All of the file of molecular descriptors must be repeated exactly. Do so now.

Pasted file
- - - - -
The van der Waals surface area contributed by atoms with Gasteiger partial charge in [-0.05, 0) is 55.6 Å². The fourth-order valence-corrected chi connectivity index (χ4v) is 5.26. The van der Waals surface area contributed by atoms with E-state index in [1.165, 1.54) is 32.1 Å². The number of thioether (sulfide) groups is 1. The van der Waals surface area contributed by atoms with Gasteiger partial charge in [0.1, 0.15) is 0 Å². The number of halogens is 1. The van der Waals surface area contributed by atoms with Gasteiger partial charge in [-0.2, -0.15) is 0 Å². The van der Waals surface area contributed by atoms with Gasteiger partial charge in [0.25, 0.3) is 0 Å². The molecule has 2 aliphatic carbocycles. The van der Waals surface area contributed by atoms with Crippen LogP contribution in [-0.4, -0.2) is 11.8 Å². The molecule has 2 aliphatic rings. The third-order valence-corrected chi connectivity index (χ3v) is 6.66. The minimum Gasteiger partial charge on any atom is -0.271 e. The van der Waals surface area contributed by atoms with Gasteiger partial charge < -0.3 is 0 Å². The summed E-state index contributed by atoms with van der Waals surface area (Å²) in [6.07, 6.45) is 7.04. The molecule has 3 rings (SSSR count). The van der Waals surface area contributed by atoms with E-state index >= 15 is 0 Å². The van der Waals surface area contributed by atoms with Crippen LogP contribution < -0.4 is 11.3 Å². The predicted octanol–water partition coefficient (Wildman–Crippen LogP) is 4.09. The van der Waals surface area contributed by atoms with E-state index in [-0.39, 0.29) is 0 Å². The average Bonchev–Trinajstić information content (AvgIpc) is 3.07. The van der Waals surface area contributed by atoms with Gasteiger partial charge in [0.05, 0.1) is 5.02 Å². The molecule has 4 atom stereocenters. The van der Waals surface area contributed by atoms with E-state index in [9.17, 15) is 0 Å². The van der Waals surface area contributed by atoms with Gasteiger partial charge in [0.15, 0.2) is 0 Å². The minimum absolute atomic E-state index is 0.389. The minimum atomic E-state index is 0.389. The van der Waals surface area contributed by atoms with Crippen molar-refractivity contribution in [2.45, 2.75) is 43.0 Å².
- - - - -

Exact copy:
The van der Waals surface area contributed by atoms with Gasteiger partial charge in [-0.05, 0) is 55.6 Å². The fourth-order valence-corrected chi connectivity index (χ4v) is 5.26. The van der Waals surface area contributed by atoms with E-state index in [1.165, 1.54) is 32.1 Å². The number of thioether (sulfide) groups is 1. The van der Waals surface area contributed by atoms with Gasteiger partial charge in [0.1, 0.15) is 0 Å². The number of halogens is 1. The van der Waals surface area contributed by atoms with Gasteiger partial charge in [-0.2, -0.15) is 0 Å². The van der Waals surface area contributed by atoms with Gasteiger partial charge in [0.25, 0.3) is 0 Å². The molecule has 2 aliphatic carbocycles. The van der Waals surface area contributed by atoms with Crippen LogP contribution in [-0.4, -0.2) is 11.8 Å². The molecule has 2 aliphatic rings. The third-order valence-corrected chi connectivity index (χ3v) is 6.66. The minimum Gasteiger partial charge on any atom is -0.271 e. The van der Waals surface area contributed by atoms with Gasteiger partial charge < -0.3 is 0 Å². The summed E-state index contributed by atoms with van der Waals surface area (Å²) in [6.07, 6.45) is 7.04. The molecule has 3 rings (SSSR count). The van der Waals surface area contributed by atoms with E-state index >= 15 is 0 Å². The van der Waals surface area contributed by atoms with Crippen LogP contribution < -0.4 is 11.3 Å². The predicted octanol–water partition coefficient (Wildman–Crippen LogP) is 4.09. The van der Waals surface area contributed by atoms with E-state index in [-0.39, 0.29) is 0 Å². The average Bonchev–Trinajstić information content (AvgIpc) is 3.07. The van der Waals surface area contributed by atoms with Gasteiger partial charge in [0.05, 0.1) is 5.02 Å². The molecule has 4 atom stereocenters. The van der Waals surface area contributed by atoms with E-state index in [9.17, 15) is 0 Å². The van der Waals surface area contributed by atoms with Gasteiger partial charge in [0.15, 0.2) is 0 Å². The minimum absolute atomic E-state index is 0.389. The minimum atomic E-state index is 0.389. The van der Waals surface area contributed by atoms with Crippen molar-refractivity contribution in [2.45, 2.75) is 43.0 Å².